Clutch Control

 

Clutch Control

Clutch control is a fundamental driving skill that most people find to be a real challenge to get to grips with when they first start learning to drive a manual car. Some learner drivers seem to get the hang of it right away, while others need more time and practice. Learning how to keep the car from stalling every time they’re slowing their car down to a stop or pulling off from a standstill can be a really infuriating experience.

Mastering clutch control in all road scenarios before it becomes second nature make take a while. Most people get there in the end. Understanding how the clutch actually works (and what happens when you press the clutch pedal all the way to the floor or when you let it come back up) makes it easier to comprehend the complexities of the whole process.  With lots of practice, clutch control will eventually become a natural function, just like other fundamental driving procedures.

This article explains the basics of clutch control and how the clutch needs to be used in various situations.

 

 

How the clutch works

If you want to smoothly drive a car with a manual gearbox, it is essential to have good clutch control. In order to develop the skill of operating the clutch pedal smoothly, you need to understand what the clutch is, how it works and how to use it correctly when driving.

Very simply speaking, the clutch is the device that connects and disconnects your car’s engine to the gearbox (and, thus, to the wheels). It’s made up of two friction plates: one is connected to the engine and rotates all the time the engine is running, the other is linked to the gearbox and rotates only when it’s held against the first plate by springs.

When you press the clutch pedal all the way to the floor, you move the plates apart, breaking the connection between the engine and the gearbox. As your car’s engine is constantly spinning, power is constantly being transferred from the engine to the wheels when the car is in gear. Disengaging the engine from the gearbox prevents that from happening. This will allow you to change gears or stop the car. When you lift the clutch very slowly until you reach the biting point (the point where the two clutch plates begin to make contact), it reconnects the engine to the gearbox, which provides a little drive to the wheels, then you lift the clutch pedal fully to send all of the power from the engine to the wheels.

If you forget to press the clutch down when coming to a stop, your car will stall.

Pulling away on the flat

First, press the clutch pedal down and select 1st gear, then gently press the accelerator pedal to raise the engine revs just above idle. These extra revs are important as they will provide extra power to help avoid stalling. Next, lift the clutch pedal up a little until you feel the clutch start to bite. You need to find just the right amount of clutch bite point; too little and the car won’t move, too much and it will judder or stall.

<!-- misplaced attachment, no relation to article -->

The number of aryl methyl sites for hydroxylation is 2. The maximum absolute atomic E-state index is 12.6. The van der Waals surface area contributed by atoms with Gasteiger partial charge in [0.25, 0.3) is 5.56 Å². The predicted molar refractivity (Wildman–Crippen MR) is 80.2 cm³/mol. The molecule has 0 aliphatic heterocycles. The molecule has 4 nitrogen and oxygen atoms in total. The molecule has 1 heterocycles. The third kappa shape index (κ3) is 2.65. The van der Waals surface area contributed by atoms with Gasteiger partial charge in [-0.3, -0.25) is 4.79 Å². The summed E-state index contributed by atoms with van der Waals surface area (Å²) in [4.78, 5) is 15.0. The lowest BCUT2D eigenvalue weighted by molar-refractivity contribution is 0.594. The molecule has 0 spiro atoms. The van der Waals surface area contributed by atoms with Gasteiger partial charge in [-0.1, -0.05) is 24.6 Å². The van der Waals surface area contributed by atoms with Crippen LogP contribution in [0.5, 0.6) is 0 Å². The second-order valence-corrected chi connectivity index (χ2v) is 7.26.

Try listening for the engine note deepening or look for the nose of the car rising a little as it strains against the handbrake, then release the handbrake and keep both feet still as the car starts to roll forward. This will allow the clutch biting point to gently get the car rolling smoothly. Lift the clutch up fully once the car is at about walking pace and continue driving. Be patient and wait until walking pace before lifting the clutch pedal fully. If you try to lift it up too early or in one go, the clutch will bite too quickly, which will probably stall the engine.

Hill Start

It’s the same drill as for pulling away on the flat, but with a little more revs to provide extra power to get the car moving uphill. To avoid your car rolling backwards, you must use accelerator, clutch and handbrake together.

  • with your left foot, press the clutch pedal all the way down
  • put the car into 1st gear
  • with your right foot, apply pressure on the accelerator pedal, a little bit more than you would when starting on the level (enough to help the car get uphill) and hold it perfectly steady
  • slowly bring the clutch up to the biting point (it will be slightly higher than when you’re pulling away on the flat)
  • make sure you check your mirrors, check your blind spots, signal if necessary and when it’s safe, gently release the handbrake
  • gradually press the accelerator pedal as you pull away, keep your feet still for at least two to three seconds of moving off and once you build up momentum, let the clutch come up slowly

Stop-Start

Another time you will need good clutch control is when you are driving in stop-start traffic. At first, you just use 1st gear and the clutch biting point to edge forward slowly. The useful clutch technique in traffic is to let the car roll along slowly with the engine idling, so once you change into 2nd gear, you let the car roll along without pressing any pedals, although you should keep our feet ready to react in case you need to stop quickly. When you need to reduce speed, just push the clutch pedal down to reduce the drive to the wheels and use the brakes as needed.

Reverse Parking

When manoeuvring, it’s important to keep the car speed very slow, around 1 mph. If you lift the clutch pedal just enough that the clutch is starting to bite, it will give enough drive to move the car slowly. From there, you can change the car speed by adjusting the amount of clutch bite, lift the pedal a little more to increase drive or push the pedal down a little to reduce drive or stop the car.

Learning Driving Test Routes

You are much more likely to pass your driving test first time if you already know your local Driving Test Routes.